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Title: Grid generation and CFD analysis of variable geometry screw machines
Author: Rane, Sham
ISNI:       0000 0004 5920 2563
Awarding Body: City University London
Current Institution: City, University of London
Date of Award: 2015
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This thesis describes the development of grid generation and numerical methods for predicting the flow in variable geometry, positive displacement screw machines. It has been shown, from a review of available literature, that the two main approaches available to generate deforming grids for the CFD analysis of 3D transient flow in screw machines are algebraic and differential. Grids that maintain the cell count and connectivity, during solution, provide the highest accuracy and customised grid generation tools have the capability to accommodate large mesh deformations. For the analysis of screw rotors with a variable lead or varying profile, these techniques are suitable but are required to be developed further with new procedures that can define the three dimensional variation of geometry of the rotors onto the computational grid. An algebraic grid generation method was used for deforming grid generation of variable lead and varying profile rotors. Functions were developed for correlating a specified lead variation along the rotor axis with the grid spacing. These can be used to build a continuously variable lead with linear, quadratic or higher order functions. For variable profile rotors, a novel approach has been developed for three dimensional grid structuring. This can be used to specify a continuously variable rotor profile, a variable lead, and both internal and external rotor engagement, thus making it possible to generate rotor domains with conical and variable lead geometries. New grid distribution techniques were developed to distribute boundary points on the rotors from the fixed points on the rack and the casing. These can refine the grid in the region of interlobe leakage gaps between the rotors, produce a one to one connected interface between them and improve the cell quality. Inflation layers were applied and tested for mesh refinement near the rotor boundaries. Case studies have been presented to validate the proposed grid generation techniques and the results have been compared with experimental data. Simulated results agreed well with measured data and highlighted the conditions where deviations are highest. Results with variable geometry rotors showed that they achieve steeper internal pressure rise and a larger discharge port area could be used. With variable lead rotors the volumetric efficiency could be improved by reducing the sealing line length in the high pressure zone. Calculations with inflation layers showed that local velocities were better predicted but there was no substantial influence on the integral performance parameters.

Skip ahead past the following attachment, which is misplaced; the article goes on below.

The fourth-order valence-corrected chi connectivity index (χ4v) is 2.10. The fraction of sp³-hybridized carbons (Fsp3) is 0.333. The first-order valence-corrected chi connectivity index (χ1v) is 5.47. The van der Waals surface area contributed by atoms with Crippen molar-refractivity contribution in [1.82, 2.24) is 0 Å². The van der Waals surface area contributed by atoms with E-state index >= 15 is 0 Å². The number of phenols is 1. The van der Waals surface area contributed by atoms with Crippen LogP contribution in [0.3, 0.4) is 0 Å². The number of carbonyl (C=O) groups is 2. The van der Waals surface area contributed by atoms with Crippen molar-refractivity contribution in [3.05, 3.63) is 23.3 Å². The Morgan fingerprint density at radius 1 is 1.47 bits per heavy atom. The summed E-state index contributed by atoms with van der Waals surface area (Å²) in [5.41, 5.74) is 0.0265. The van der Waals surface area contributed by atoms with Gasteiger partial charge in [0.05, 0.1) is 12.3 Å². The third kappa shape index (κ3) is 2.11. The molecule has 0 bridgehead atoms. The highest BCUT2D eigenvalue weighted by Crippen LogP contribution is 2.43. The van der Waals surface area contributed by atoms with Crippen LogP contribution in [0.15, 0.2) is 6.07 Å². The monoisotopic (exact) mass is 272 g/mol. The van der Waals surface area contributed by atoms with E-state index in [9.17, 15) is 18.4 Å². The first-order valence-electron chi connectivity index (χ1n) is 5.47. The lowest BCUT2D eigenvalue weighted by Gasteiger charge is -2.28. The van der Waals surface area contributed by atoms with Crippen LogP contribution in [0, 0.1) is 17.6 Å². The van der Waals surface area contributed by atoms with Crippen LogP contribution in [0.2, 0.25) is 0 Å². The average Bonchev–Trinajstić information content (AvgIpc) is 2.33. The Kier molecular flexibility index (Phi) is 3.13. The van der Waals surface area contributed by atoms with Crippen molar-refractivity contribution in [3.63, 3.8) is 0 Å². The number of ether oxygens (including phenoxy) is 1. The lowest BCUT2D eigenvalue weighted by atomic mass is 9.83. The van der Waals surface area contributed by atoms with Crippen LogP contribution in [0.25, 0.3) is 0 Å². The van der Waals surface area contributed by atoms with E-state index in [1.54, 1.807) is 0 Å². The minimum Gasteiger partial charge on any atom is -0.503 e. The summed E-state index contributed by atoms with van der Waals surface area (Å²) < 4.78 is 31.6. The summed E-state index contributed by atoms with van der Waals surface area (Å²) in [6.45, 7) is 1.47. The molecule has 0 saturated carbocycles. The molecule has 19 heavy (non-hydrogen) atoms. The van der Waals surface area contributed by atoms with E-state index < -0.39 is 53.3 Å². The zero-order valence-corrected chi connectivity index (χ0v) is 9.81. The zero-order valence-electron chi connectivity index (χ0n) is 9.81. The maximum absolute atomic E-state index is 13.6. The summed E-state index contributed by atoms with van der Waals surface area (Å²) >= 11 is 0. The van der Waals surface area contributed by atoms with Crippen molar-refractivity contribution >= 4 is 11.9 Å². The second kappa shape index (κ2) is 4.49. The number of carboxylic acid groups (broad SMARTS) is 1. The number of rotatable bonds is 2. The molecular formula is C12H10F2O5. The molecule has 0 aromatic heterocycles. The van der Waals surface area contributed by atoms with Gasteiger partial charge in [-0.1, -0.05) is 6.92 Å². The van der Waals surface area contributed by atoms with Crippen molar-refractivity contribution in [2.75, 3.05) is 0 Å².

Supervisor: Not available Sponsor: Not available
Qualification Name: Thesis (Ph.D.) Qualification Level: Doctoral
EThOS ID:  DOI: Not available
Keywords: TJ Mechanical engineering and machinery